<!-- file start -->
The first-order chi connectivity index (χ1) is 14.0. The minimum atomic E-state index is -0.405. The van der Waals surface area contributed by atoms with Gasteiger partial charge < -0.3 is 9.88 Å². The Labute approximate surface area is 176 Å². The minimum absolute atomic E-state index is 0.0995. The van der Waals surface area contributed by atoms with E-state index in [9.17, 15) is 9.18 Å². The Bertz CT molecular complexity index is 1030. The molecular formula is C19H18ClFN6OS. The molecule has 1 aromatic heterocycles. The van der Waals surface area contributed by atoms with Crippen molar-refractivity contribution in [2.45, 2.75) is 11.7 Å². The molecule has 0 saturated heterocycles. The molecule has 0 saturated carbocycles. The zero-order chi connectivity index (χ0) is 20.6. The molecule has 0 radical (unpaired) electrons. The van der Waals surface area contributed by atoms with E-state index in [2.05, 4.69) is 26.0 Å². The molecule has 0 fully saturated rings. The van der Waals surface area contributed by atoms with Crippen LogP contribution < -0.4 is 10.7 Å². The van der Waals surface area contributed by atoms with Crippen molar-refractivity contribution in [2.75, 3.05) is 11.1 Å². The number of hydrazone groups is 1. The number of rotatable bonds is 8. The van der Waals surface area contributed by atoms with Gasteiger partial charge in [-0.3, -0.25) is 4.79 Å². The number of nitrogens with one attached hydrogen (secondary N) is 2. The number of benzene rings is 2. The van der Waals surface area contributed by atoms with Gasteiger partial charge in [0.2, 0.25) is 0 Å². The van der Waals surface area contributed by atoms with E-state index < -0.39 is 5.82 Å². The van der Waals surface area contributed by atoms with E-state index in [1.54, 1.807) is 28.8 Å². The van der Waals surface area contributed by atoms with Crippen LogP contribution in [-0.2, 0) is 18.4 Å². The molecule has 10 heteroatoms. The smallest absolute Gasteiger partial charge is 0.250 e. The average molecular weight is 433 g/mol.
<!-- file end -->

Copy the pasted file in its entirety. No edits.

The first-order chi connectivity index (χ1) is 14.0. The minimum atomic E-state index is -0.405. The van der Waals surface area contributed by atoms with Gasteiger partial charge < -0.3 is 9.88 Å². The Labute approximate surface area is 176 Å². The minimum absolute atomic E-state index is 0.0995. The van der Waals surface area contributed by atoms with E-state index in [9.17, 15) is 9.18 Å². The Bertz CT molecular complexity index is 1030. The molecular formula is C19H18ClFN6OS. The molecule has 1 aromatic heterocycles. The van der Waals surface area contributed by atoms with Crippen molar-refractivity contribution in [2.45, 2.75) is 11.7 Å². The molecule has 0 saturated heterocycles. The molecule has 0 saturated carbocycles. The zero-order chi connectivity index (χ0) is 20.6. The molecule has 0 radical (unpaired) electrons. The van der Waals surface area contributed by atoms with E-state index in [2.05, 4.69) is 26.0 Å². The molecule has 0 fully saturated rings. The van der Waals surface area contributed by atoms with Crippen LogP contribution < -0.4 is 10.7 Å². The van der Waals surface area contributed by atoms with Crippen molar-refractivity contribution in [2.75, 3.05) is 11.1 Å². The number of hydrazone groups is 1. The number of rotatable bonds is 8. The van der Waals surface area contributed by atoms with Gasteiger partial charge in [-0.3, -0.25) is 4.79 Å². The number of nitrogens with one attached hydrogen (secondary N) is 2. The number of benzene rings is 2. The van der Waals surface area contributed by atoms with Gasteiger partial charge in [0.2, 0.25) is 0 Å². The van der Waals surface area contributed by atoms with E-state index < -0.39 is 5.82 Å². The van der Waals surface area contributed by atoms with E-state index in [1.54, 1.807) is 28.8 Å². The van der Waals surface area contributed by atoms with Crippen LogP contribution in [-0.2, 0) is 18.4 Å². The molecule has 10 heteroatoms. The smallest absolute Gasteiger partial charge is 0.250 e. The average molecular weight is 433 g/mol.